(What? I asked her take video?!!)
I was stopped in my tracks. I dropped my fork and starred down at my half-eaten steak omelet.
“I asked you to take video?” I asked Colleen.
“Yes, you did,” she said. “You looked at me and told me to, so I did.”
Now, this was amazing because I didn’t even remember asking her to take video.
And I didn’t even plan on taking video myself! I only planned on taking pictures of the incision once I got home. I was amazed at how my subconscious had risen to the occasion and wanted to document the surgery too–in a way that my conscious mind didn’t plan on!
And ever since I’ve been thinking: how does this connect with the live concert experience?
So after a week, here’s what I know so far as I tried to remember the post-surgery moments and compare them to my most memorable post-concert experiences.
Post-surgery vs. post-concert
Watching the video over and over has helped me understand what it was like to be another person in the hospital recovery room. But I still can’t remember exactly how I felt or what I saw during the moment. Where my memory begins is still sort of foggy. Nonetheless this has made me think about all the ways we recall concerts. And more importantly, how our brain processes the live concert experience.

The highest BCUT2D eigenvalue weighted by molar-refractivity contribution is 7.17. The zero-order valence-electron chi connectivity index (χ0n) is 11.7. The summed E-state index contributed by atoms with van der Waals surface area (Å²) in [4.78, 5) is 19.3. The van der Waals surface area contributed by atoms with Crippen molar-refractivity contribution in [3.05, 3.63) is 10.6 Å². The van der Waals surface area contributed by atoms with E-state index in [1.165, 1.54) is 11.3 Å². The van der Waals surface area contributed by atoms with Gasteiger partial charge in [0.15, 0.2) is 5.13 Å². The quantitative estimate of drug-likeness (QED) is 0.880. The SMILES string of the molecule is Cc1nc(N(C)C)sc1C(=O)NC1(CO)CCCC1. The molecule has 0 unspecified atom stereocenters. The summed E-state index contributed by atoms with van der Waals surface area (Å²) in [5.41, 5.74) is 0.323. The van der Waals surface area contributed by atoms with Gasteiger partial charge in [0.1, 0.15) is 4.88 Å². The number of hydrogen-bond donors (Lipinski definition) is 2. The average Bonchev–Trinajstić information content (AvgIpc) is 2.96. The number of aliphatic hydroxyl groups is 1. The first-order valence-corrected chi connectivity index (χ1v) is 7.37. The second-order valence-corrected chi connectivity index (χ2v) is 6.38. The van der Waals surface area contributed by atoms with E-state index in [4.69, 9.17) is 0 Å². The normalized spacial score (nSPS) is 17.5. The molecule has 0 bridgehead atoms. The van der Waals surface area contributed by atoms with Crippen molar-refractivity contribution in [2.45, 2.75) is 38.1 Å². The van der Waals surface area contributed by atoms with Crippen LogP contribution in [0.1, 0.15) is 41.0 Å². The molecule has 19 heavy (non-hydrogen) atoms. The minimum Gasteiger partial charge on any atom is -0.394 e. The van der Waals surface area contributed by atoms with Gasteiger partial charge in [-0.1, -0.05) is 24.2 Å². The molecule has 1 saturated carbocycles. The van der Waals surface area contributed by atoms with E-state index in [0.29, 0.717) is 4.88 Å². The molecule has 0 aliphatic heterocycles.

There’s four ways we usually remember concert experiences. We rely on our own memory; we read a concert review; we watch a video on YouTube, or we listen to an audio recording.
All those different mediums trigger different parts of our brains memory which then triggers different emotions. And together our senses (sight, sound, touch) our brain and body work to store the experience into long or short term memory–which is where we return to relive our favorite concert experiences.
Then as a form of concert recall–like I’ve done with my family and friends over the last week–we share our experience orally, with pictures, videos or with words.